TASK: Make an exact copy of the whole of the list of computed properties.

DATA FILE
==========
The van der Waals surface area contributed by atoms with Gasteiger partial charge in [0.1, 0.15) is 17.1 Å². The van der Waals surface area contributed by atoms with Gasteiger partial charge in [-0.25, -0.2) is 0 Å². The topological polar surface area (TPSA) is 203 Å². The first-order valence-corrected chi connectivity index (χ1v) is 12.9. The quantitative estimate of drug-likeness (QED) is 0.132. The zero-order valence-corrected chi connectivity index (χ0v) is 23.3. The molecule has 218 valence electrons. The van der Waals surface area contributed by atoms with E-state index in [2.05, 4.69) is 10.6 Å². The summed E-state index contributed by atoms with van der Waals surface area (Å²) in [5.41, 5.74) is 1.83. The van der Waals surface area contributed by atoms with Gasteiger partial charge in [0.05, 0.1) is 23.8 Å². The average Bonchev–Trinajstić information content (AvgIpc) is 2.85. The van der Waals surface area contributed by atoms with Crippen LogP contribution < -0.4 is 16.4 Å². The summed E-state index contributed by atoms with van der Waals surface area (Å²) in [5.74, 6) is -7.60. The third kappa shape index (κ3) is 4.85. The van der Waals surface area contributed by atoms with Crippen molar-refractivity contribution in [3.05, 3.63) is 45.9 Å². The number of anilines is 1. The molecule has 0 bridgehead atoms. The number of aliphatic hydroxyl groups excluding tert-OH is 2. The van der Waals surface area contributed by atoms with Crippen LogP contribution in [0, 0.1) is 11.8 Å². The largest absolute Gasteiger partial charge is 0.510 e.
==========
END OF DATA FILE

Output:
The van der Waals surface area contributed by atoms with Gasteiger partial charge in [0.1, 0.15) is 17.1 Å². The van der Waals surface area contributed by atoms with Gasteiger partial charge in [-0.25, -0.2) is 0 Å². The topological polar surface area (TPSA) is 203 Å². The first-order valence-corrected chi connectivity index (χ1v) is 12.9. The quantitative estimate of drug-likeness (QED) is 0.132. The zero-order valence-corrected chi connectivity index (χ0v) is 23.3. The molecule has 218 valence electrons. The van der Waals surface area contributed by atoms with E-state index in [2.05, 4.69) is 10.6 Å². The summed E-state index contributed by atoms with van der Waals surface area (Å²) in [5.41, 5.74) is 1.83. The van der Waals surface area contributed by atoms with Gasteiger partial charge in [0.05, 0.1) is 23.8 Å². The average Bonchev–Trinajstić information content (AvgIpc) is 2.85. The van der Waals surface area contributed by atoms with Crippen LogP contribution < -0.4 is 16.4 Å². The summed E-state index contributed by atoms with van der Waals surface area (Å²) in [5.74, 6) is -7.60. The third kappa shape index (κ3) is 4.85. The van der Waals surface area contributed by atoms with Crippen molar-refractivity contribution in [3.05, 3.63) is 45.9 Å². The number of anilines is 1. The molecule has 0 bridgehead atoms. The number of aliphatic hydroxyl groups excluding tert-OH is 2. The van der Waals surface area contributed by atoms with Crippen LogP contribution in [0, 0.1) is 11.8 Å². The largest absolute Gasteiger partial charge is 0.510 e.